With all the disruption of business as a result of the Coronavirus, companies are vulnerable to fraud. Matters can simply slip through the cracks as a tile contractor is dealing with urgent issues on cash flow, employees, state orders on what can and cannot be opened, and simply staying healthy. It is important, however, to ensure your business does not become a victim of fraud.
There are many types of fraud that affect businesses, but two schemes that are likely to occur during the current crisis is ACH and credit card fraud. Below are a couple of suggestions to protect your business.
ACH Fraud: One of the biggest concerns is Automated Clearing House (“ACH”) fraud. ACH is a system that enables the exchange of funds between businesses and individuals through the use of checks, wire transfers, and direct deposits. Criminals need only two pieces of information to commit ACH fraud: your business checking account number and your bank routing number. This means that anyone who has a check from your business may have all the information needed to steal money from your account through an ACH transfer, either by phone or online. Criminals are increasingly targeting small and mid-sized companies, because they often have less-sophisticated security systems than larger companies.
Many business owners assume the same rules of personal banking apply to commercial business accounts, but this is not the case. The law protecting electronic transfers apply only to personal bank accounts, not business accounts. For a personal account, the individual may have up to 60 days to report any fraud. In contrast, a commercial business has much less time to report cases of fraud. Many commercial claims must be reported within 24 hours. The burden is on the business owner to notify the bank immediately if there is a disputed transaction.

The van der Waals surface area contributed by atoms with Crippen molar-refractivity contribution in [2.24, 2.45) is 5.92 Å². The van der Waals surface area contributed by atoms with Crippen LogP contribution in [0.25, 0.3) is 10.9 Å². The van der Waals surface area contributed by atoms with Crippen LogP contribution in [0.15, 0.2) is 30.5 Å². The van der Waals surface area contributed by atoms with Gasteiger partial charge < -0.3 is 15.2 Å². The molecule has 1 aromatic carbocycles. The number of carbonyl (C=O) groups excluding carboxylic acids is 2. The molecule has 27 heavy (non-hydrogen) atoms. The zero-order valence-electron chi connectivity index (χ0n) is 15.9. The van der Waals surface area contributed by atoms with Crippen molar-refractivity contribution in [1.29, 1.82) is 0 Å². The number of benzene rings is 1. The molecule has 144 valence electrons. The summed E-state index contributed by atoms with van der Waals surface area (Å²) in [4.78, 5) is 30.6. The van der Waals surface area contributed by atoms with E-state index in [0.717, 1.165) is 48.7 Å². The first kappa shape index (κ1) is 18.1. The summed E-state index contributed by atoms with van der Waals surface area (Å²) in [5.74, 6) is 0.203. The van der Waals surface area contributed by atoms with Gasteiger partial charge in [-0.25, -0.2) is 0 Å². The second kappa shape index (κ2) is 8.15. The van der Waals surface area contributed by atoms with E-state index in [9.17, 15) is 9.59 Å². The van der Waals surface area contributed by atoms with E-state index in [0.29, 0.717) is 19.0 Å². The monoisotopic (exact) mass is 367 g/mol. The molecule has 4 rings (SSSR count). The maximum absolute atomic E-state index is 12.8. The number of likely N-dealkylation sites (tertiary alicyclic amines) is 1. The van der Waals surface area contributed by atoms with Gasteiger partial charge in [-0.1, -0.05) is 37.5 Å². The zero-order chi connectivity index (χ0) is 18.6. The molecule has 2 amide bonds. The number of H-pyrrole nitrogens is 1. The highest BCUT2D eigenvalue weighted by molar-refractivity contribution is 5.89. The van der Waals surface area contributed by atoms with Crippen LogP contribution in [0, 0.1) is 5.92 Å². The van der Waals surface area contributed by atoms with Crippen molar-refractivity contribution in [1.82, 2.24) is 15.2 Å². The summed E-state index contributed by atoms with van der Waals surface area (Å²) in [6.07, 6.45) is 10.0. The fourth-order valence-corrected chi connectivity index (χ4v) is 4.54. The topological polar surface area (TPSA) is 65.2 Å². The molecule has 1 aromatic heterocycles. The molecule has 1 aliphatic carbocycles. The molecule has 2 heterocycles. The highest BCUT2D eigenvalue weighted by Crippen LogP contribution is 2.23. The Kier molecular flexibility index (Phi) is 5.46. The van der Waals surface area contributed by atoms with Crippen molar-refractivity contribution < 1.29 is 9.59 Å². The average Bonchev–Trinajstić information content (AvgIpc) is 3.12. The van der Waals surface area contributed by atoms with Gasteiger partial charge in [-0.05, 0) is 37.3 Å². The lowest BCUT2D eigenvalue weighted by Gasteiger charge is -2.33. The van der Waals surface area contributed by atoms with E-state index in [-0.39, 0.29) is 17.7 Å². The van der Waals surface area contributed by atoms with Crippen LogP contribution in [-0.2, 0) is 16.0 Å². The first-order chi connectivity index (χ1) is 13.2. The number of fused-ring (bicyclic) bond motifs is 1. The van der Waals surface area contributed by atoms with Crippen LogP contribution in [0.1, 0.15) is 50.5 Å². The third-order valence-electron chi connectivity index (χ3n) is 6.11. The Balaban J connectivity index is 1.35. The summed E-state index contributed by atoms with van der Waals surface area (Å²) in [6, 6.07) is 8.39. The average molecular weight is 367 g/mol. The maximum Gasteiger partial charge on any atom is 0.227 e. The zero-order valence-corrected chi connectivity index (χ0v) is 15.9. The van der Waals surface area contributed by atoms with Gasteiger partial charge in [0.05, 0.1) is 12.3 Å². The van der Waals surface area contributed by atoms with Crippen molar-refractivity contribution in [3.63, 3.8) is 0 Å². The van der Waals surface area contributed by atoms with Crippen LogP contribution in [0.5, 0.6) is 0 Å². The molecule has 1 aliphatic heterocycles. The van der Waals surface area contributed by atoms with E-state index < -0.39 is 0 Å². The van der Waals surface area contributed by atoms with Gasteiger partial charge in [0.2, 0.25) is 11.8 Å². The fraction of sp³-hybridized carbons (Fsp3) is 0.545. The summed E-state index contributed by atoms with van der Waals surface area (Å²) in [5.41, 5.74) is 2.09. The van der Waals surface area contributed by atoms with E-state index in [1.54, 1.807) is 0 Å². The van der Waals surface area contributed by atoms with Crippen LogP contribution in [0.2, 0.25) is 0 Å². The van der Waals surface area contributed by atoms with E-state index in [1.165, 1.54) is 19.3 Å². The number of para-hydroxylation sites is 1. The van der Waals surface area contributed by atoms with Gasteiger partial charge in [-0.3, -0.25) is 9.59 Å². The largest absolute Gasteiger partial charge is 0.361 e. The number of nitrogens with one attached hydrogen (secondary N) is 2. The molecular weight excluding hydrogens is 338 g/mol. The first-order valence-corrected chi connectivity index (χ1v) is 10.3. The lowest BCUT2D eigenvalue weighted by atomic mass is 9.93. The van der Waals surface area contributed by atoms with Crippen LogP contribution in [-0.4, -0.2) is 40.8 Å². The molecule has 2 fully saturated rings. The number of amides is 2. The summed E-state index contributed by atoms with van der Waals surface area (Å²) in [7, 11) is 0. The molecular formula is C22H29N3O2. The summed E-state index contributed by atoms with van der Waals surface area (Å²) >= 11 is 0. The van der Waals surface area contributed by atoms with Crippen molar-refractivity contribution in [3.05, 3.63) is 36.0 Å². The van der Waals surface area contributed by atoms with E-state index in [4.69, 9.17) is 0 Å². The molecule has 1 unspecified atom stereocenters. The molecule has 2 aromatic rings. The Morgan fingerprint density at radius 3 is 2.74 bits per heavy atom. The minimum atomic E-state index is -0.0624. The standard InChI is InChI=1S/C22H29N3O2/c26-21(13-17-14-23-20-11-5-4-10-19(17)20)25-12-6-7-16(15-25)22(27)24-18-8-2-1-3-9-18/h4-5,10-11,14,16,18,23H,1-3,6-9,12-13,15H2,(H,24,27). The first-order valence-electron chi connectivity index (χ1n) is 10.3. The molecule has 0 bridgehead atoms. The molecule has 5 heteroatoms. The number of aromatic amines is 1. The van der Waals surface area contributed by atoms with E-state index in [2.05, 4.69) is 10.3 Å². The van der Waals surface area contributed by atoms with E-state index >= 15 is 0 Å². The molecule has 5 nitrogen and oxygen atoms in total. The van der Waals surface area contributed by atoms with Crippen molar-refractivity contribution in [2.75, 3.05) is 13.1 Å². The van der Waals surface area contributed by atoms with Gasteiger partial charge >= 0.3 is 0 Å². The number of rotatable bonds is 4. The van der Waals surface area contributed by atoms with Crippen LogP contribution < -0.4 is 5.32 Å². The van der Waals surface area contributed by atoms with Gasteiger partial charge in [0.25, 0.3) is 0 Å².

There are a number of precautions a business can take to minimize the risk of being a victim of ACH fraud. The bottom line, and best single precaution, is that every business should check its account every day to ensure there are no suspicious activities.
Credit Card Fraud: As a tile contractor, you handle credit card transactions every day. With the current issue on limiting business because of the Coronavirus, you may be handling more telephone and online transactions. If a customer orders tile online or calls in a credit card, you will not be able to use the chip and EMV terminal to protect against fraud. You can, however, avoid liability in these types of transactions by changing the way you handle phone and online orders.
The credit card companies recognize that the convenience of a credit card is important when buying online or over the telephone. Accordingly, the credit card issuers publish rules on how to handle “card not present” transactions. These rules are usually in the agreements you sign with the credit card issuer. The rules will require you to enter the card verification code (CVC) that is on the back of the credit card. The rules may also require you to verify other information, such as addresses and zip codes. You need to strictly follow the card issuer’s transaction authorization procedures. Any variation could leave you responsible if the transaction is fraudulent. It is recommended that you follow the requirements for all the credit cards you accept and train your employees on how to follow them to the letter. Complying with these rules will reduce the chances of you being responsible in case of fraud.
Notice: The information contained in this blog is abridged from legislation, court decisions, and administrative rulings and should not be construed as legal advice or opinion, and is not a substitute for the advice of counsel.